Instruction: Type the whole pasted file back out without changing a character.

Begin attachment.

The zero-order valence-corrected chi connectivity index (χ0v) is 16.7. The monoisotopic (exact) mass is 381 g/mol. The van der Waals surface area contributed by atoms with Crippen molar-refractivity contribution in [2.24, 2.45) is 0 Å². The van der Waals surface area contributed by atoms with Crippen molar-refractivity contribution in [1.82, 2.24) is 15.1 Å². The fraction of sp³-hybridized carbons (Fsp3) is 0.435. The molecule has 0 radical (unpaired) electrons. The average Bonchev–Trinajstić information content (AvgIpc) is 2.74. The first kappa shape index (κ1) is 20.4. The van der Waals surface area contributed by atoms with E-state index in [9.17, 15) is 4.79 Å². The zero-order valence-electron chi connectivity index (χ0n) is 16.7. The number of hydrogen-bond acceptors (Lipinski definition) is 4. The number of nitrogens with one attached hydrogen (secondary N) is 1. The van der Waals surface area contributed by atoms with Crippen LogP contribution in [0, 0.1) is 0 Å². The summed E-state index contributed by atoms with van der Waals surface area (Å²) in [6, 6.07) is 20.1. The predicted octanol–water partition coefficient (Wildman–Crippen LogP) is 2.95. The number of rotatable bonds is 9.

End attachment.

The zero-order valence-corrected chi connectivity index (χ0v) is 16.7. The monoisotopic (exact) mass is 381 g/mol. The van der Waals surface area contributed by atoms with Crippen molar-refractivity contribution in [2.24, 2.45) is 0 Å². The van der Waals surface area contributed by atoms with Crippen molar-refractivity contribution in [1.82, 2.24) is 15.1 Å². The fraction of sp³-hybridized carbons (Fsp3) is 0.435. The molecule has 0 radical (unpaired) electrons. The average Bonchev–Trinajstić information content (AvgIpc) is 2.74. The first kappa shape index (κ1) is 20.4. The van der Waals surface area contributed by atoms with E-state index in [9.17, 15) is 4.79 Å². The zero-order valence-electron chi connectivity index (χ0n) is 16.7. The number of hydrogen-bond acceptors (Lipinski definition) is 4. The number of nitrogens with one attached hydrogen (secondary N) is 1. The van der Waals surface area contributed by atoms with Crippen LogP contribution in [0, 0.1) is 0 Å². The summed E-state index contributed by atoms with van der Waals surface area (Å²) in [6, 6.07) is 20.1. The predicted octanol–water partition coefficient (Wildman–Crippen LogP) is 2.95. The number of rotatable bonds is 9.